Wednesday, August 3, 2016

Does Freedom of Speech allow Rejection of a Court's Findings?

In June I wrote about David and Collet Stephan being sentenced to jail for the death of their two year old son Ezekiel. David and Collet treated him with naturopathic remedies and did not respond to clear indications that Ezekiel was developing dangerous meningitis until it was too late. The judge acknowledged that they loved Ezekiel and were trying in their way to help him, but concluded that they did not have a right to choose their own beliefs over mainstream health care. He sentenced David to four months in jail, but allowed Collet to serve a three month sentence under house arrest.

The aftermath so far is fascinating. Both sides are appealing The "Crown" (Canada's term for the "state") is appealing the sentence as too lenient, on the following grounds:
 - The sentence is not proportionate to the gravity of the offence or to the degree of responsibility of the offender, and is unfit.
 - The Sentencing Judge gave insufficient weight to denunciation and deterrence.
- The Sentencing Judge underemphasized, or failed to give weight to, relevant aggravating factors.
- The Sentencing Judge overemphasized mitigating factors, or gave mitigative weight to factors that are not mitigating. 
- The Sentencing Judge misinterpreted the legal doctrine of wilful blindness.
"Wilful blindness"is a legal term referring to motivated ignorance. The Crown is alleging that the Stephans chose to ignore the obvious fact that Ezekiel needed urgent medical attention because of their cult belief in "natural" remedies.

The Stephans have appealed their conviction. A friend from Canada told m that the appeal is based, at least in part, on free speech grounds. According to my friend they argue that the judge's requirement that they post an unedited copy of his ruling on their website infringes on their right to freedom of speech. (I haven't been able to find the details of their appeal.)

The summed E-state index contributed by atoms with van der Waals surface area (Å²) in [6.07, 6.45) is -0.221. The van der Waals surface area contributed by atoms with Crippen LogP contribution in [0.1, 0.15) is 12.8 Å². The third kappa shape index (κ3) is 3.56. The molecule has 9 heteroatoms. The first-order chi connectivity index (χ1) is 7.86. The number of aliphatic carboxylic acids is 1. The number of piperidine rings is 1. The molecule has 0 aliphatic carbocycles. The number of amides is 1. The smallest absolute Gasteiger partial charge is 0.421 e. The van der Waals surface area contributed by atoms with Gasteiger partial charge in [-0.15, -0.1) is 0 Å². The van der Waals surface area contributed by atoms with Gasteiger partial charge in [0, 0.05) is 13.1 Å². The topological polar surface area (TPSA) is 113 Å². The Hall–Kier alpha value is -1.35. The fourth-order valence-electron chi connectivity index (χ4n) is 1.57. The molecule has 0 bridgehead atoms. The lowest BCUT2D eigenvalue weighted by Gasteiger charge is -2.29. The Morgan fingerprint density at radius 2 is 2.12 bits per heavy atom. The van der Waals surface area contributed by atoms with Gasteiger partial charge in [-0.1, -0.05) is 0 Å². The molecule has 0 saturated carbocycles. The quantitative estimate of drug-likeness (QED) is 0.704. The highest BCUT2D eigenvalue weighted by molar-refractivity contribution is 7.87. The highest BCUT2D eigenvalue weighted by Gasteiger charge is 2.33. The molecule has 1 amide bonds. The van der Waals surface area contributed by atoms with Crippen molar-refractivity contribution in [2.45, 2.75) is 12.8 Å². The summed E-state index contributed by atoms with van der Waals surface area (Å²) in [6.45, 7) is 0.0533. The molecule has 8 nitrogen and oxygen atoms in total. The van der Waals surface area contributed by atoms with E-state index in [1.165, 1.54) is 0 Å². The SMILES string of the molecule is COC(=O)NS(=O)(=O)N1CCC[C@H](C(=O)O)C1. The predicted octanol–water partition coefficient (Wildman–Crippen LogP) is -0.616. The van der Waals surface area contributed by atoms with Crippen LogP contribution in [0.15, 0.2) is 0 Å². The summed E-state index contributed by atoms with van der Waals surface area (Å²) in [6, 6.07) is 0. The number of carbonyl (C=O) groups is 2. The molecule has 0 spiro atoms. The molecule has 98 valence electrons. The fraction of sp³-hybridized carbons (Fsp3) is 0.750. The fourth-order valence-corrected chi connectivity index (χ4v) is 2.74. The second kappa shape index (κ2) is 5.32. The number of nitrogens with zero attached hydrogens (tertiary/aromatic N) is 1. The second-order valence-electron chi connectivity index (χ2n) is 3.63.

David Stephan's two "letters from jail" (here and here) show him to be a principled believer in a false doctrine. He is convinced that he is taking a stand for justice, to protect other parents from intrusions of the state.

I believe, however, that the judge threaded his way between punishment and mercy in an admirable manner. The judge and jury concluded that David and Collet were guilty of failing to protect their son from preventable harm. From my reading of the media reports this was a correct finding. But the judge recognized that the Stephans were loving parents, acting on their longstanding beliefs. They meant well for their son, but they did him the ultimate harm.

The judge gave David, who he saw as the leader of the belief system, a short jail sentence, but allowed Collet to serve on home detention so that she could care for the children. I supported and continue to support his requirement that his findings be posted on the Stephan website. While the Stephans totally disagree with the findings, they have been convicted under the law. Their website promulgates the cult beliefs that led to their son's death, and could do the same in another family. Posting the judge's findings does not abridge their speech rights. They can, and will, continue to disagree the the judge and jury and to speak up for their false naturopathic doctrines. This is their right in a democratic society.

But if they persist in refusing to post the  judge's findings I would favor requiring Collet to serve her sentence in jail once David is out and could care for their children. I do not know the Canadian precedents for contempt of court, but it would seem that a substantial fine and an extended period of probation would be warranted.

I believe the Stephans deserve respect for the principled way in which they assert their beliefs. In their view they are standing up for truth and justice. David is careful to say that he discourages his supporters from anger or hatred. This is admirable. But in the democratic society of Canada, the Crown is the legitimate authority for ruling on the situation. If David can persuade the public to change the law, the situation will be different. But under the law, the judge has ruled correctly.